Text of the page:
Case Summaries

Public Prosecutor v Koh Wen Jie Boaz

27 October 2015

Media Summary

Magistrate’s Appeal No 9094 of 2015

Public Prosecutor v Koh Wen Jie Boaz [2015] SGHC 277


1        The High Court on 29 July 2015 allowed an appeal by the Public Prosecutor against a further sentence of probation imposed by the District Court on a youthful offender (“the respondent”) who committed various offences while on probation. The district judge’s sentence of probation was set aside and in its place, an order for reformative training was imposed. In his grounds of decision released today, Chief Justice Sundaresh Menon took the opportunity to clarify the sentencing considerations that apply to youthful offenders, in particular, those who re-offend while on probation.

The facts

2        Prior to the commission of the offences that were the subject of the appeal, the respondent committed, and pleaded guilty to, two offences of theft in dwelling. He was sentenced on 3 October 2013 to undergo 18 months’ probation, and was required to perform 150 hours of community. While the respondent was under probation, he committed further offences, and this second set of offences was being considered at the appeal. The respondent was 17 years old when he committed these further offences.

3        The respondent pled guilty to five charges: one charge of vandalism; one of theft; and three of criminal trespass. Six other charges were taken into consideration for the purpose of sentencing. These included one other charge of vandalism, four of criminal trespass and one of mischief.

4        The charge of vandalism was the most serious of the charges that the Prosecution proceeded on. The vandalism consisted of vulgar words prominently spray-painted on the walls at the rooftop of a block of HDB flats. The respondent committed the offence with a group of his secondary school friends, but he was the chief instigator, and played the most active role in the vandalism.

5        After the respondent was released on bail, he had an apparent change of heart. He took up employment at his father’s company, and he began volunteering at various community service centres. The respondent also enrolled himself into a stay-in residential programme at a Christian hostel, The Hiding Place, eight days before his plea-of-guilt mention.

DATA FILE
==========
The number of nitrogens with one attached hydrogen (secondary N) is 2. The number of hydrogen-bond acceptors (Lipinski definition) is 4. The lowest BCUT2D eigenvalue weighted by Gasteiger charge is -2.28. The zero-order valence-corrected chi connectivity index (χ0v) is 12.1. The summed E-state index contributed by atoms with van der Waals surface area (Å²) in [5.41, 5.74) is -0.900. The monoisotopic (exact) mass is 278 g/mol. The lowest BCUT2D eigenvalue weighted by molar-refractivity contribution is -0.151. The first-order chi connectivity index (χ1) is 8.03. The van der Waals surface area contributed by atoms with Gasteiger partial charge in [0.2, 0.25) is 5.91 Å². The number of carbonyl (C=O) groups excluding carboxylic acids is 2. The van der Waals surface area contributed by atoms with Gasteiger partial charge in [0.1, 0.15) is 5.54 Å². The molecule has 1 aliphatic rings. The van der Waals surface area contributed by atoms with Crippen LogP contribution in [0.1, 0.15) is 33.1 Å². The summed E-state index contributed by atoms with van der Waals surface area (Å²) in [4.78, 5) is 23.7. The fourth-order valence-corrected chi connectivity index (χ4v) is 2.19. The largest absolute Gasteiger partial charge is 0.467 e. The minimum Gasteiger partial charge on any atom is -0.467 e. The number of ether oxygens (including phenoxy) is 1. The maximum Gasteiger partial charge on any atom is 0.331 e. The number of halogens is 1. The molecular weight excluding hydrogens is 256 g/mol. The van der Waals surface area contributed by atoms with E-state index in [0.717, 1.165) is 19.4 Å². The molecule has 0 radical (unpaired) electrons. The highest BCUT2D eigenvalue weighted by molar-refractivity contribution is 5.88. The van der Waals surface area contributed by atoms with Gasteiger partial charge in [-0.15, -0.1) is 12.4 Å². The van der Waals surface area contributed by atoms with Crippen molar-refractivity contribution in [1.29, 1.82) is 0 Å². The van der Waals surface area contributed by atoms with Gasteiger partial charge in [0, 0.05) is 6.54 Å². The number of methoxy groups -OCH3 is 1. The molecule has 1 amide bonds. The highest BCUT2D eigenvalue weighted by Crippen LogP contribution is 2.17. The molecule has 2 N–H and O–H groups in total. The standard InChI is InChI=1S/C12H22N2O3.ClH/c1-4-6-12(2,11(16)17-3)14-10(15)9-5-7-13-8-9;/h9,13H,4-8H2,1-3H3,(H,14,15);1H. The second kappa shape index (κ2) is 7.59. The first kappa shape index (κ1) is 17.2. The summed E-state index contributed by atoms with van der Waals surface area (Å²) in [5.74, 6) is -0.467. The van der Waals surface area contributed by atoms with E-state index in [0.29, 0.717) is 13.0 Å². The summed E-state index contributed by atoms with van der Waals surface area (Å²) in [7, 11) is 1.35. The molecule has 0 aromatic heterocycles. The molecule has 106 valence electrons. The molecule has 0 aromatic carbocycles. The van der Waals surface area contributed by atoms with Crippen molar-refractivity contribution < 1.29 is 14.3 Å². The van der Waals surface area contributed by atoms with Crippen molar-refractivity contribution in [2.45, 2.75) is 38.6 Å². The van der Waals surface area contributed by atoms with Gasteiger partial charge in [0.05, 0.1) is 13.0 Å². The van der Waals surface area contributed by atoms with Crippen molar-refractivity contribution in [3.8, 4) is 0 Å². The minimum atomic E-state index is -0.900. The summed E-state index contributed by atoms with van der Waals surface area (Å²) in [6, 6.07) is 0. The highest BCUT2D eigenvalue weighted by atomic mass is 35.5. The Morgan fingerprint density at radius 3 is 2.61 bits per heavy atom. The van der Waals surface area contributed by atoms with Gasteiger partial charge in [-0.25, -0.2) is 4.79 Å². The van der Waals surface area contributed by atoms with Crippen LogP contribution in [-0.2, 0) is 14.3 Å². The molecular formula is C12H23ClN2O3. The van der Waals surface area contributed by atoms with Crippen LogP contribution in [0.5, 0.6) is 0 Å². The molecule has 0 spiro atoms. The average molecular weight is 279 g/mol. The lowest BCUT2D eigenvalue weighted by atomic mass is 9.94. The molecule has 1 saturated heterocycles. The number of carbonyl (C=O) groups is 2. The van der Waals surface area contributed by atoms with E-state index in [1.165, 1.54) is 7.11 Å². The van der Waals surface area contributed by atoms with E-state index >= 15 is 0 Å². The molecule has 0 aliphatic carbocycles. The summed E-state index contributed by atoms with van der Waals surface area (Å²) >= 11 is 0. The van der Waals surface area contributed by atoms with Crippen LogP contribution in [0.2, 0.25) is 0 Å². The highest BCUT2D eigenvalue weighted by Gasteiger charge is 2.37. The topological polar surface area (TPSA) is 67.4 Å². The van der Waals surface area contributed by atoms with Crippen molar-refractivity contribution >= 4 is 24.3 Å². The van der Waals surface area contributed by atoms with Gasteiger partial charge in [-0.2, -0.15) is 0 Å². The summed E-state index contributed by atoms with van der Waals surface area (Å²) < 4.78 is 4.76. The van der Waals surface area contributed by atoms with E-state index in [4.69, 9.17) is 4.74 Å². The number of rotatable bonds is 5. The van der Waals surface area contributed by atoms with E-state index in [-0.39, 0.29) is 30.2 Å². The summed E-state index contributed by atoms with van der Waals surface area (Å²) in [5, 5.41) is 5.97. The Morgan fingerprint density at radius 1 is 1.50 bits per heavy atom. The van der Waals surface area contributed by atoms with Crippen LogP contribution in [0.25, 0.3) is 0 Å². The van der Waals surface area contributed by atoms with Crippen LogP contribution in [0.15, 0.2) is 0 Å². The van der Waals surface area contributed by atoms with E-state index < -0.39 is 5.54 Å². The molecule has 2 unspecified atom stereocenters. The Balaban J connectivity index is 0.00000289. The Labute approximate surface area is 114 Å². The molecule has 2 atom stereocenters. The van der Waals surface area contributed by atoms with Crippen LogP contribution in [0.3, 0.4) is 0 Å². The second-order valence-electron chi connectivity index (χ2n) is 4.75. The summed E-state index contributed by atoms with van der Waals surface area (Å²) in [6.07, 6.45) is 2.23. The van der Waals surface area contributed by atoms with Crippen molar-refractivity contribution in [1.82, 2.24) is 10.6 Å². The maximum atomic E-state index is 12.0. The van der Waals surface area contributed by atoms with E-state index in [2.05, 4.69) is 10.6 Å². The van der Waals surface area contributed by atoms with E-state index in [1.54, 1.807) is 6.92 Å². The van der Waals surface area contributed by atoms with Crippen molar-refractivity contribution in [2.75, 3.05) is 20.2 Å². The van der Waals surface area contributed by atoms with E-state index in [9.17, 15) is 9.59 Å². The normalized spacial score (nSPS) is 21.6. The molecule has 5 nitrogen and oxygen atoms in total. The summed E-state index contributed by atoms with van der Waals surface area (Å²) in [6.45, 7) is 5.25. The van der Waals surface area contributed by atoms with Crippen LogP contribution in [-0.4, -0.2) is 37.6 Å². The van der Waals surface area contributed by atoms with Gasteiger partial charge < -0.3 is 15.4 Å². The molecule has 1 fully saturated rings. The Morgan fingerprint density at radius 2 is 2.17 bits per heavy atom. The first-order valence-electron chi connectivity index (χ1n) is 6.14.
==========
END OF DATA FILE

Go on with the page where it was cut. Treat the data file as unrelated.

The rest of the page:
6        The respondent was sentenced to 30 months’ split probation by the district judge. The district judge recognised that there were clear aggravating factors in this case. The respondent had not only re-offended while on probation, he was also the chief instigator among his group of friends. Despite this, the district judge thought that the respondent had shown signs of a strong and significant turnaround that made the present case an exceptional one, and on this basis, he declined to sentence the respondent to reformative training and opted instead to sentence him to an extended period of probation.

The High Court’s decision

7        The High Court reversed the district judge’s decision. Chief Justice Sundaresh Menon, who heard appeal, reiterated that the primary sentencing consideration for youthful offenders will usually be rehabilitation. But the focus on rehabilitation can be diminished or even eclipsed by such considerations as deterrence or retribution where the circumstances warrant. This could happen in cases where (a) the offence was serious, (b) the harm caused was severe, (c) the offender was hardened and recalcitrant, or (d) the offenders’ circumstances did not make rehabilitative sentencing options such as probation or reformative training viable.

8        The Chief Justice held that where a youthful offender has reoffended on probation, a second sentence of probation should not ordinarily be awarded where his reoffending pointed towards the conclusion that the offender had not learnt his lesson. In such cases, reformative training would be appropriate. This was, however, not an inflexible rule and the appropriate sentence had to be determined based on a holistic inquiry. In this regard, the Chief Justice laid down some factors for future courts when considering whether or not to grant a second sentence of probation:               

(a) whether the latest offence in question was serious;

(b) whether the offender’s pattern of offending, seen as a whole, justified optimism or foreboded an escalation from the offender’s previous offences;

(c) whether there was evidence of genuine remorse and a genuine commitment to repent and turn over a new leaf;

(d) whether there was cause for assurance that the risk factors which caused the last attempt at probation to fail have been effectively addressed; and

(e) whether there were any countervailing considerations such as the public interest in prevention or deterrence that militated against a fresh order of probation.

9        The Chief Justice held that on the facts, the mounting gravity of the respondent’s criminal behaviour coupled with the persistence of risk factors militated strongly against imposing a second sentence of probation. Therefore, reformative training ought to have been imposed.


10      On the respondent’s positive turnaround since his time at The Hiding Place, the Chief Justice held that this did not justify the imposition of a second order of probation instead of reformative training. It was not the position of the court to subvert the legislatively-crafted sentencing option by devising alternative schemes that imposed terms of probation conditioned on residence in private homes. Furthermore, an offender should not be permitted to simply pick and choose the terms on which he would like to be rehabilitated.

This summary is provided to assist in the understanding of the Court’s judgment. It is not intended to be a substitute for the reasons of the Court.